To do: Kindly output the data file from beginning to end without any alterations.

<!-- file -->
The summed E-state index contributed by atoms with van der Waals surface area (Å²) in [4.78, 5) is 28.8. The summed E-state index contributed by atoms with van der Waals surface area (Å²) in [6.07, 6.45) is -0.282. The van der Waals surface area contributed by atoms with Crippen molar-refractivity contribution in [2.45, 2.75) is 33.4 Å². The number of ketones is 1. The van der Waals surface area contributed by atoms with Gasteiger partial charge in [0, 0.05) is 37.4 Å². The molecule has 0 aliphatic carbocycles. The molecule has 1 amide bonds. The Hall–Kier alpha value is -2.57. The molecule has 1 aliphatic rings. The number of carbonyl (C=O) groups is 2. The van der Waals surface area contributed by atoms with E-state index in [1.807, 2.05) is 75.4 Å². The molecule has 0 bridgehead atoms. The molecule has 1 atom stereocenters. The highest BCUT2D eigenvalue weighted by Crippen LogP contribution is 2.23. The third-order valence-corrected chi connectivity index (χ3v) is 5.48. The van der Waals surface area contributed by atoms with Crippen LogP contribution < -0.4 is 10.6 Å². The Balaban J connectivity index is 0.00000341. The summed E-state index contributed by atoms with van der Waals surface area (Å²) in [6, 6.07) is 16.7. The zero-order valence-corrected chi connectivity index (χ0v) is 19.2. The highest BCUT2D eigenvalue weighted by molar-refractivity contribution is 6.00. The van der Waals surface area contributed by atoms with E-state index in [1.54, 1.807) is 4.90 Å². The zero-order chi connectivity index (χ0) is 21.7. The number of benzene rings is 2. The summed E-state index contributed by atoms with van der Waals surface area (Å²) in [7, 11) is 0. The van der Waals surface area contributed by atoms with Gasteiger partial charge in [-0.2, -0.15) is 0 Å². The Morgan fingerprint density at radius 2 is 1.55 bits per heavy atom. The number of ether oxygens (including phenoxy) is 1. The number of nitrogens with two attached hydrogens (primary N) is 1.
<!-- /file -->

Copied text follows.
The summed E-state index contributed by atoms with van der Waals surface area (Å²) in [4.78, 5) is 28.8. The summed E-state index contributed by atoms with van der Waals surface area (Å²) in [6.07, 6.45) is -0.282. The van der Waals surface area contributed by atoms with Crippen molar-refractivity contribution in [2.45, 2.75) is 33.4 Å². The number of ketones is 1. The van der Waals surface area contributed by atoms with Gasteiger partial charge in [0, 0.05) is 37.4 Å². The molecule has 0 aliphatic carbocycles. The molecule has 1 amide bonds. The Hall–Kier alpha value is -2.57. The molecule has 1 aliphatic rings. The number of carbonyl (C=O) groups is 2. The van der Waals surface area contributed by atoms with E-state index in [1.807, 2.05) is 75.4 Å². The molecule has 0 bridgehead atoms. The molecule has 1 atom stereocenters. The highest BCUT2D eigenvalue weighted by Crippen LogP contribution is 2.23. The third-order valence-corrected chi connectivity index (χ3v) is 5.48. The van der Waals surface area contributed by atoms with Crippen LogP contribution < -0.4 is 10.6 Å². The Balaban J connectivity index is 0.00000341. The summed E-state index contributed by atoms with van der Waals surface area (Å²) in [6, 6.07) is 16.7. The zero-order valence-corrected chi connectivity index (χ0v) is 19.2. The highest BCUT2D eigenvalue weighted by molar-refractivity contribution is 6.00. The van der Waals surface area contributed by atoms with E-state index in [1.54, 1.807) is 4.90 Å². The zero-order chi connectivity index (χ0) is 21.7. The number of benzene rings is 2. The summed E-state index contributed by atoms with van der Waals surface area (Å²) in [7, 11) is 0. The van der Waals surface area contributed by atoms with Gasteiger partial charge in [-0.2, -0.15) is 0 Å². The Morgan fingerprint density at radius 2 is 1.55 bits per heavy atom. The number of ether oxygens (including phenoxy) is 1. The number of nitrogens with two attached hydrogens (primary N) is 1.